An investigation of the level of financial aid knowledge and degree of satisfaction among students at Tennessee State University
In higher education, the opportunity to persist is problematic for many reasons but for most students, affordability poses the greatest challenge. Given that a majority of today's students are either uninformed about the financial aid process or misinformed about the financial aid process, the animus of this study was to determine the level of financial aid knowledge of Tennessee State University students. Noting that another potential threat to post-secondary scholarship is lack of motivation, the study also sought to ascertain the level of motivation to persist for students at Tennessee State University. Last, the study gauged the degree of satisfaction students had with the Financial Aid Office at Tennessee State University. At the .05 level of significance, nine null research hypotheses were tested to answer these questions: Are students knowledgeable of financial aid? Do they have a financial game plan? Are they motivated to persist? Are they satisfied with the campus Financial Aid Office? Through perpetual observation of Tennessee State University students' lack of literacy and unpreparedness in financial aid matters, coupled with their continual complaints about the Financial Aid Office, this study was thus fueled by the researcher. Using a qualitative, descriptive research model, data was collated from subjects completing the Tennessee State University Financial Aid Survey - Fall/Spring 2003–2004 . This 18-question instrument was administered to a sample of 404 students of all enrollment levels, all receiving federal financial aid, during the fall and spring terms of 2003–2004. Summary findings and conclusions of the research revealed that Tennessee State University students had some knowledge of financial aid, although minimal; they were late planners, although motivated to complete FAFSAs themselves; and finally, they were most dissatisfied with the length of the process, current office structure, office personnel, and levels of service. Remembering that the mission of Tennessee State University is to educate and serve, we must develop students who are responsible in citizenship and leadership and this can begin with the Financial Aid Office. ^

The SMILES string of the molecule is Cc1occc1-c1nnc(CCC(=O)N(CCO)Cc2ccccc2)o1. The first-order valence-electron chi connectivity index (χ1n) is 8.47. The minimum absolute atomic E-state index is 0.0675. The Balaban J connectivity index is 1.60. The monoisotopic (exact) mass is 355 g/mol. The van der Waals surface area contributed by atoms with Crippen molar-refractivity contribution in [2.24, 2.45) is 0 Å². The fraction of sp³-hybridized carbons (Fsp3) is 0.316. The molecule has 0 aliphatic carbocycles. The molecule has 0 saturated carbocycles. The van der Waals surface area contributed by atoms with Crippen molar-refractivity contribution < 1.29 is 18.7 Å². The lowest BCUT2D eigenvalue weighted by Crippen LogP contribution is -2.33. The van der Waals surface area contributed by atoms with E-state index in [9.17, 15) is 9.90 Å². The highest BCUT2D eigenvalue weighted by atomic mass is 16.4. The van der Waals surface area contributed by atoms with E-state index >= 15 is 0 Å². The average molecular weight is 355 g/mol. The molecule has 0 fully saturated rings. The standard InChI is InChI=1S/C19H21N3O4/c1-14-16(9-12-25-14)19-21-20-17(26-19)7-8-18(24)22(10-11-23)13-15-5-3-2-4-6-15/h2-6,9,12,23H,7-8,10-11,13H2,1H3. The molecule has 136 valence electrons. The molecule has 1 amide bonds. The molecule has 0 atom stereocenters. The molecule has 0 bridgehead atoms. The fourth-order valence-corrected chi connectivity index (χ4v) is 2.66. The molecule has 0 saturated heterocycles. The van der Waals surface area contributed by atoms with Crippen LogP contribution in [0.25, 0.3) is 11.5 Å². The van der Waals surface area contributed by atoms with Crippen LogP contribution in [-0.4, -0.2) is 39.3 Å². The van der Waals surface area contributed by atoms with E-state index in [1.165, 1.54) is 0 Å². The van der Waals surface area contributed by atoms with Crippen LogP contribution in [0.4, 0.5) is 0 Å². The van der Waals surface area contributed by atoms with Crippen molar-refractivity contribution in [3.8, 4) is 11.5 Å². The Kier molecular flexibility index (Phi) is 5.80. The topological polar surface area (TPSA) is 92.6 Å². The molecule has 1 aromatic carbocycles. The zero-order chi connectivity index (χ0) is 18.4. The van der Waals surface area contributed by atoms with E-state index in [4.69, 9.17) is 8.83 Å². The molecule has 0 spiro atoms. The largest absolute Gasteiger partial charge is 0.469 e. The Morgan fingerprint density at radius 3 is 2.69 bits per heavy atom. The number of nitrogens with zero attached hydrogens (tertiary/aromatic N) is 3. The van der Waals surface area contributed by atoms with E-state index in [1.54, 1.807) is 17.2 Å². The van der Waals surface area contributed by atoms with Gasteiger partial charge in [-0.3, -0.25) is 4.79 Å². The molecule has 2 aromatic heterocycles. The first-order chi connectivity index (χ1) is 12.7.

Education, Administration|Education, Higher
Terri L Allgood,
"An investigation of the level of financial aid knowledge and degree of satisfaction among students at Tennessee State University"
ETD Collection for Tennessee State University.